After a year of delays, Sophia Herzog is ready to dive back into the pool for the Tokyo Paralympics, which kick off in August.
But this year's competition is particularly special for the athlete, as she decided it will be her last competition.
The star, who was born with dwarfism, originally planned to retire after the 2016 Rio Olympics, but after she nabbed a silver medal, "I thought, you know, why not?" she reasoned.
"I think ... I'm ready. I've done this for 12 years. I've sacrificed a college experience. I did my college online. I haven't really ever had an actual, real job," Herzog noted to PEOPLE of why she's leaving the sport. "There's a part of me that's ready to be 24 and I just want to be proud, you know, when I go out, of whatever I do in Tokyo."
At the moment, she's utilizing her free time to help others, as she and seven other athletes participated in the new Heart of a Champion program, where "Olympic and Paralympic athletes share their stories of courage and perseverance."
Each star focuses on a different topic and shares "engaging lessons with corresponding activities" for students to take part in.
Herzog's program is focused on diversity.
"Being able to connect with kids and show how I have diversity in my life, it's a really good thing," she told PEOPLE. "Diversity strengthens your family, your classroom, your team, whatever you may be in."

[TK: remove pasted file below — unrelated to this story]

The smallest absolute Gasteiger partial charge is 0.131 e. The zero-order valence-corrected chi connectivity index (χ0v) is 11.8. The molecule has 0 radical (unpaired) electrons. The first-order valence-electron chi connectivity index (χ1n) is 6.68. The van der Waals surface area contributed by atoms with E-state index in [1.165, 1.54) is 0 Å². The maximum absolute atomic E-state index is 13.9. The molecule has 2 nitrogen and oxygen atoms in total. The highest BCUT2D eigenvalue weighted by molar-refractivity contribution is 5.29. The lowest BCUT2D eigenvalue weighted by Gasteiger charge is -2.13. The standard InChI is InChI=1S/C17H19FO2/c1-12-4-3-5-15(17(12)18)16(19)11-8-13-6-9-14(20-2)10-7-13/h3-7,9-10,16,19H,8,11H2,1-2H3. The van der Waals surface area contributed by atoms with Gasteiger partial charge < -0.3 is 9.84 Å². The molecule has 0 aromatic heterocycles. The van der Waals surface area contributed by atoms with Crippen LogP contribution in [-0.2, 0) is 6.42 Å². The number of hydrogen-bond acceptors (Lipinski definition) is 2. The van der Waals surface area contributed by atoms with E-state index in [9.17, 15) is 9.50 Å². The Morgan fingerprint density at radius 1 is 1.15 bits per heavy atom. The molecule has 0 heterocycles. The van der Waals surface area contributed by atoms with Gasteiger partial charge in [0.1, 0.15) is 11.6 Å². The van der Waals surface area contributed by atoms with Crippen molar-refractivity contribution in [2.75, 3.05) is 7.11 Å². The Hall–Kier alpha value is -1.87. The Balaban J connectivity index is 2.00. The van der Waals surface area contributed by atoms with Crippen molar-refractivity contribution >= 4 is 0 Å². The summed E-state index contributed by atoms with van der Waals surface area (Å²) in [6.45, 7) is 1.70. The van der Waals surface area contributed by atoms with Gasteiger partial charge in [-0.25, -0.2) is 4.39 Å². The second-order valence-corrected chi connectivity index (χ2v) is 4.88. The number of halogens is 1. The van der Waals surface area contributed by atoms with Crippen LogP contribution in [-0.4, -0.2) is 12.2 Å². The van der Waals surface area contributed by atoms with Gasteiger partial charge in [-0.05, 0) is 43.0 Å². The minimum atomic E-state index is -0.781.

"Diversity strengthens you and it highlights different perspectives. I think about the Paralympic team, with other athletes that come from different disabilities, different stories, different experiences, and, you know, we're one of the strongest teams in the world — and I think that has a lot to do with it."
Other topics covered during the series are perseverance, goal setting, community, feedback, teamwork, courage and focus.
"I love celebrating what makes us special and unique," she told students in her video, after stating that she's "only dwarf on the United States of America's" swimming team. "Diversity is having different perspectives and bringing different skillsets to the table, which in turn, makes us stronger together."